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Under fire over Virginia response, Trump meets law enforcement

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US President Donald Trump was to meet with top law enforcement aides on Monday as criticism mounted over his failure to explicitly condemn a rally by white supremacists in Virginia which ended in bloodshed.

Trump -- who was expected to address the issue during a day trip to Washington -- has taken heat from Democrats and Republicans alike for his response to Saturday's violence in Charlottesville.

A suspected Nazi sympathizer plowed his car into a crowd of anti-racism protesters after a violent rally by neo-Nazis and white supremacists over the removal of a Confederate statue. One woman was killed and 19 injured.

In an appearance Saturday at his golf resort in New Jersey, Trump faulted "many sides" for the violence but made no specific mention of the white extremists involved in the melee, some of whom wore Trump hats and T-shirts.

Attorney General Jeff Sessions -- who was to meet Trump on Monday along with new FBI Director Christopher Wray -- said the car attack "does meet the definition of domestic terrorism."

"We are pursuing it in the Department of Justice in every way that we can make a case," Sessions said in an interview on ABC's "Good Morning America" program.

"You can be sure we will charge and advance the investigation towards the most serious charges that can be brought because this is unequivocally an unacceptable, evil attack," he told ABC.

The Justice Department has launched a civil rights inquiry in connection with the incident, and the driver, a 20-year-old Ohio man who was said to have had a history of neo-Nazi beliefs, has been charged with second-degree murder.

On Monday, a judge denied bail for the suspected attacker, James Fields.

Following the meeting with Sessions and Wray, Trump was expected to address the Charlottesville situation at the White House at 3:00 pm (1900 GMT), when he is to sign a memorandum on trade with China.

Backlash mounts
After a weekend of criticism of Trump from both sides of the political aisle, a prominent African-American businessman quit a presidential advisory body Monday to protest what he deemed an insufficient response.

"Our country's strength stems from its diversity and the contributions made by men and women of different faiths, races, sexual orientations and political beliefs," Ken Frazier, chief executive of Merck Pharmaceutical, said in announcing his resignation from Trump's American Manufacturing Council.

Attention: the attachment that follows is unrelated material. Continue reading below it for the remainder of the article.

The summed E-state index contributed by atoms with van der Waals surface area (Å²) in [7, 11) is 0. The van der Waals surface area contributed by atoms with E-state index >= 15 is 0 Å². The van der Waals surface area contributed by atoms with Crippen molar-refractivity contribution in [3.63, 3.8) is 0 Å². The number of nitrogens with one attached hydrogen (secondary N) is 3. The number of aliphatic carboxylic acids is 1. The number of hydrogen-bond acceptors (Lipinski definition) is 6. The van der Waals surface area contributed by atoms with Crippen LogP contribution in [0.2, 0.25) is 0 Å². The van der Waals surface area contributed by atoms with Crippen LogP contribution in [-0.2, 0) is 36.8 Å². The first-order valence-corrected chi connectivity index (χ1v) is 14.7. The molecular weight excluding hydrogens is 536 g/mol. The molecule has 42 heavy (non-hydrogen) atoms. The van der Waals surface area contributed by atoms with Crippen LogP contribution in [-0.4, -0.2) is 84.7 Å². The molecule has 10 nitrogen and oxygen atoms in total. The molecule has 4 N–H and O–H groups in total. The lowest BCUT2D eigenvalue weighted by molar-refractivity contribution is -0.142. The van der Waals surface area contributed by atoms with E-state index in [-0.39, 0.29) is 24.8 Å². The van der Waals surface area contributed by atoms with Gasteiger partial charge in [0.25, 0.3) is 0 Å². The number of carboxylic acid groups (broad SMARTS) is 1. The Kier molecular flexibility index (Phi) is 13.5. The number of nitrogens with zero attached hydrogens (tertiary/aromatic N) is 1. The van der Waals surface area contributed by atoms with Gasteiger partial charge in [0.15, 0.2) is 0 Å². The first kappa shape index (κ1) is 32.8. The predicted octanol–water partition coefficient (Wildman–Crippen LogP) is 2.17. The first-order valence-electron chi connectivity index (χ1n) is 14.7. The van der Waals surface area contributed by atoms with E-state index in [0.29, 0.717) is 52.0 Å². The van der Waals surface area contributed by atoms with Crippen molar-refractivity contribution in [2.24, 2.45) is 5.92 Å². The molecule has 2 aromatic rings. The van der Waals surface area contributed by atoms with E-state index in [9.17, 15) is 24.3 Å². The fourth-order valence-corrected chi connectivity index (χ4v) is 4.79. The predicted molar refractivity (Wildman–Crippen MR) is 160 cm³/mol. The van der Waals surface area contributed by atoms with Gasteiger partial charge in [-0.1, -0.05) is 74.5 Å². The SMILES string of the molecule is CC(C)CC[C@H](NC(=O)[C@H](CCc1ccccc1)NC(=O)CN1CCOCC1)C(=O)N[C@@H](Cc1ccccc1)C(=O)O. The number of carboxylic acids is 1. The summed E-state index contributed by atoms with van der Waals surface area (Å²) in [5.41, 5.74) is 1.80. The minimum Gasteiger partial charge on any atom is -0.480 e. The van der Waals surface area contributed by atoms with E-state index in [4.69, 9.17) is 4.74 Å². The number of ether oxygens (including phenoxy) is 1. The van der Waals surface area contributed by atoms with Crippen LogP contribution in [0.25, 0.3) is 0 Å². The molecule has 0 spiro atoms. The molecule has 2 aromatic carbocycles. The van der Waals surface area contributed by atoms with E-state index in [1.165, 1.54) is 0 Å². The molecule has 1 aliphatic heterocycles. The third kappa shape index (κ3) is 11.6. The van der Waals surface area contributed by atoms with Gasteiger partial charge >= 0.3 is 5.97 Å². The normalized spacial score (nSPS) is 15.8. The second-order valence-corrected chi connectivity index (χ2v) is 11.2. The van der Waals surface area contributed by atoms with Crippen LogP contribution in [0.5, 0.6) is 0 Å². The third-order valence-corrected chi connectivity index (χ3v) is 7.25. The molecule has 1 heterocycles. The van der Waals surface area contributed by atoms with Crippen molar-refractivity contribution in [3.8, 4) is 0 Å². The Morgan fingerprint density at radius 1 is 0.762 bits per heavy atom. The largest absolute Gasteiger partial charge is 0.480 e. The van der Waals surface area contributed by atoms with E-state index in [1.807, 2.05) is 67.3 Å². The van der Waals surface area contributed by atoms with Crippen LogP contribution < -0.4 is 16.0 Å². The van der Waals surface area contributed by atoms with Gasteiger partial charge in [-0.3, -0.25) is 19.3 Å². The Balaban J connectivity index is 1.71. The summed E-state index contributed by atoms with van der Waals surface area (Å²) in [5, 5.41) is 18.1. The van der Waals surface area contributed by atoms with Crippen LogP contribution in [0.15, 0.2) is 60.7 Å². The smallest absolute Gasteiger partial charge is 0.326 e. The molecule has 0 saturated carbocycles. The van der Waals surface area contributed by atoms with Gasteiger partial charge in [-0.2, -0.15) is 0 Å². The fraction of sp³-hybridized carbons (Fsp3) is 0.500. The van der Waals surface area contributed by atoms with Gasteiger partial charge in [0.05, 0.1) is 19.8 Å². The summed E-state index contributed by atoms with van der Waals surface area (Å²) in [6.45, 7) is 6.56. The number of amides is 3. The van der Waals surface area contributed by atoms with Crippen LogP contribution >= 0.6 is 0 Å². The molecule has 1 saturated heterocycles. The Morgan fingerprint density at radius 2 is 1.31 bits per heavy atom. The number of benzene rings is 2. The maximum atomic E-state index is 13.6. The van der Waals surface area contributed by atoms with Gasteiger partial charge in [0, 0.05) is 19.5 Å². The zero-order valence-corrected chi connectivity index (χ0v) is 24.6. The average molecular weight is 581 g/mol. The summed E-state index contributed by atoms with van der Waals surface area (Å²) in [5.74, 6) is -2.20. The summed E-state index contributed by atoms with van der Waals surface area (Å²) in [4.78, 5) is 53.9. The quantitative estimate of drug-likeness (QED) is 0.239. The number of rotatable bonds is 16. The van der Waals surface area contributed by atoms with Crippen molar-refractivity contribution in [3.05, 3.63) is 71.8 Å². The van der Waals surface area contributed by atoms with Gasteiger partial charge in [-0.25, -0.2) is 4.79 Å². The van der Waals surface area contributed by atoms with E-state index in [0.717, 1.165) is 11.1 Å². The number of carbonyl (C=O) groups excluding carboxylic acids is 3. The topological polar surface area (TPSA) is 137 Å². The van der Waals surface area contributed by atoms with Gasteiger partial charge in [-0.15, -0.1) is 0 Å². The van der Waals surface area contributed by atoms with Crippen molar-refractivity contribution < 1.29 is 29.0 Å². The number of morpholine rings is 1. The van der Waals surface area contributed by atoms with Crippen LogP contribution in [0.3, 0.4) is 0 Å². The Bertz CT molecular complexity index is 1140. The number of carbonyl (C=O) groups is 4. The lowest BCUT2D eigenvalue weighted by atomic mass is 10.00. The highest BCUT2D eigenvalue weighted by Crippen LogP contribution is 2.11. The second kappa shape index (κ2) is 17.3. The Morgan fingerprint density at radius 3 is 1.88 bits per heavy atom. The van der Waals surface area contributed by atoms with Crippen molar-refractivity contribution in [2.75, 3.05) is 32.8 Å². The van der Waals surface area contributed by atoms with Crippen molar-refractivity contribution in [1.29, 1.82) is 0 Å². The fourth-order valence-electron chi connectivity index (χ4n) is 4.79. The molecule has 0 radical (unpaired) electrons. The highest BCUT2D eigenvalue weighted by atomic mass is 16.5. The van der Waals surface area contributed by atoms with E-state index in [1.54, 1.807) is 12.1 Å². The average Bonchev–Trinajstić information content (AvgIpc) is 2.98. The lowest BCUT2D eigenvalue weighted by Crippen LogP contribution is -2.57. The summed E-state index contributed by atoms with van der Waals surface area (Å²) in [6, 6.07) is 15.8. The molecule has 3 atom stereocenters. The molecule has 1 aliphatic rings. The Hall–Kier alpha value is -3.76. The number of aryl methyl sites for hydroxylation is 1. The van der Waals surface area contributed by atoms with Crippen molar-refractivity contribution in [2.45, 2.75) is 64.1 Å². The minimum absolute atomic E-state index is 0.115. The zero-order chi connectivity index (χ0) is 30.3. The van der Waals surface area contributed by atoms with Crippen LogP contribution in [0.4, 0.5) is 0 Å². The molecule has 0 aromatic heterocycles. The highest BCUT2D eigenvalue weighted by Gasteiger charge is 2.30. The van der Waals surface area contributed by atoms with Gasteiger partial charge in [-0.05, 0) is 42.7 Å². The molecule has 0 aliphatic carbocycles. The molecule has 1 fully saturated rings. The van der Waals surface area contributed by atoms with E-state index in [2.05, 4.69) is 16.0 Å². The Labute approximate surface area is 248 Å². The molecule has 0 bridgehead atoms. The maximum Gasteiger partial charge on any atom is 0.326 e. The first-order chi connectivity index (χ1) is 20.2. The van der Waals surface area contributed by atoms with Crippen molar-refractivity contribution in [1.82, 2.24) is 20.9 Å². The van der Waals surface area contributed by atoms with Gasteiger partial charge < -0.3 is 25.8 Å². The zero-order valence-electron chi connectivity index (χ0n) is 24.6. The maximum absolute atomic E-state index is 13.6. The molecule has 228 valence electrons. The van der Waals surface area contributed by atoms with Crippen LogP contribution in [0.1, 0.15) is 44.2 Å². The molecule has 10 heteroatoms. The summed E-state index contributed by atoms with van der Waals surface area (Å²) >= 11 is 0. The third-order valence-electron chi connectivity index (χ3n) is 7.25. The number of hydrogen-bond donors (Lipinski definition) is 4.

"America's leaders must honor our fundamental values by clearly rejecting expressions of hatred, bigotry and group supremacy, which run counter to the American ideal that all people are created equal," Frazier said.

"As CEO of Merck and as a matter of personal conscience, I feel a responsibility to take a stand against intolerance and extremism."

Trump -- while still mum on the actual events in Charlottesville -- was quick to lash out at Frazier's move.

"Now that Ken Frazier of Merck Pharma has resigned from President's Manufacturing Council, he will have more time to LOWER RIPOFF DRUG PRICES!" Trump said on Twitter.

'Dangerous fringe groups'
Already on Sunday, the White House and top administration officials strove to defend the president.

"The president said very strongly in his statement yesterday that he condemns all forms of violence, bigotry and hatred," the White House said in a statement. "Of course that includes white supremacists, KKK, neo-Nazi and all extremist groups."

"These dangerous fringe groups have no place in American public life and in the American debate, and we condemn them in the strongest possible terms," Vice President Mike Pence said at a news conference in Cartagena, Colombia.

But Pence also defended Trump, saying the president "clearly and unambiguously condemned the bigotry, violence and hatred" on display in Charlottesville.

The Charlottesville mayor, Michael Signer, a Democrat, laid much of the blame for the violence directly at the president's feet, however, saying on CBS that Trump had created an atmosphere of "coarseness, cynicism (and) bullying."

Of the 19 people injured on Saturday, 10 remained hospitalized in good condition and nine had been released, the University of Virginia Health System said.

Two state police officers involved in the law enforcement deployment for the rally also died Saturday in a helicopter crash.

Trump faced criticism during last year's presidential campaign for failing to quickly reject a vow of support from a former Ku Klux Klan leader, David Duke, though he eventually did so. Duke attended Saturday's rally.

The president has long had a following among white supremacist groups attracted to his nationalist rhetoric on immigration and other hot-button issues.


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